One of the mysteries of the English language finally explained.
A waterborne bacterium of a group that includes some pathogenic kinds that cause cholera, gastroenteritis, and septicemia.
Vibrio and related genera; motile Gram-negative bacteria occurring as curved flagellated rods
- ‘Cholera vibrios release a poison that damages the lining of the intestine so that it leaks fluids and salts, and as a result, the patient is intensely dehydrated.’
- ‘The main causes are pathogenic bacteria, such as enterotoxin e. coli, campylobacter jejuni, shigella, salmonella and vibrio, that enter the body from contaminated food and drinking water.’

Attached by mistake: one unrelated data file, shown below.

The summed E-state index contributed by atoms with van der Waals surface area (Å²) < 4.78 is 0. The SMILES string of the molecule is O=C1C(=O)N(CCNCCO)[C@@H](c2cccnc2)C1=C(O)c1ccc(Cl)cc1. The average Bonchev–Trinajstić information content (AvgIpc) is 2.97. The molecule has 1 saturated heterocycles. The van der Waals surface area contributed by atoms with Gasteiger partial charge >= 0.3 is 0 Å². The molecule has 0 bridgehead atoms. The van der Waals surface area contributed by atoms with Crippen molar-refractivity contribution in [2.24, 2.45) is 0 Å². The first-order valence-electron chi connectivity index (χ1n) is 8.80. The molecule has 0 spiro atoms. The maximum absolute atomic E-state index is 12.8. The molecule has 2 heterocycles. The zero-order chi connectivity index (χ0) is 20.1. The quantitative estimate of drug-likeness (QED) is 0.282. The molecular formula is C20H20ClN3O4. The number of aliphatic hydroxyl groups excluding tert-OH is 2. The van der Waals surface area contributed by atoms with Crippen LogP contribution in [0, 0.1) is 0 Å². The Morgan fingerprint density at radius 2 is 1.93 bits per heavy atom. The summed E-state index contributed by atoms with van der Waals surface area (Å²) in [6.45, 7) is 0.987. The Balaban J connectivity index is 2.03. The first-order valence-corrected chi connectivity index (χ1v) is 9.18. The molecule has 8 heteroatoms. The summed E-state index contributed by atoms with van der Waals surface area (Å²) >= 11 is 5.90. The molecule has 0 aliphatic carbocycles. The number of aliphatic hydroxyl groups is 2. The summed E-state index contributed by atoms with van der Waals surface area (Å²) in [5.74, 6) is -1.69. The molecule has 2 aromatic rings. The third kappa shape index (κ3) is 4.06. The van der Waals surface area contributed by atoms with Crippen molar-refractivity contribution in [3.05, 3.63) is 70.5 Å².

- ‘It normally lives in warm seawater and is part of a group of vibrios that are called ‘halophilic’ because they require salt.’
- ‘In a recent incident, a particularly virulent South American strain of the bacteria vibrio parahaemoliticus, a relative of cholera, was tied to more than 400 cases of serious human illness across 13 states.’
- ‘Current research in molecular biology is aimed at finding out why cholera vibrios are such potent pathogens.’
Modern Latin, from Latin vibrare ‘vibrate’.
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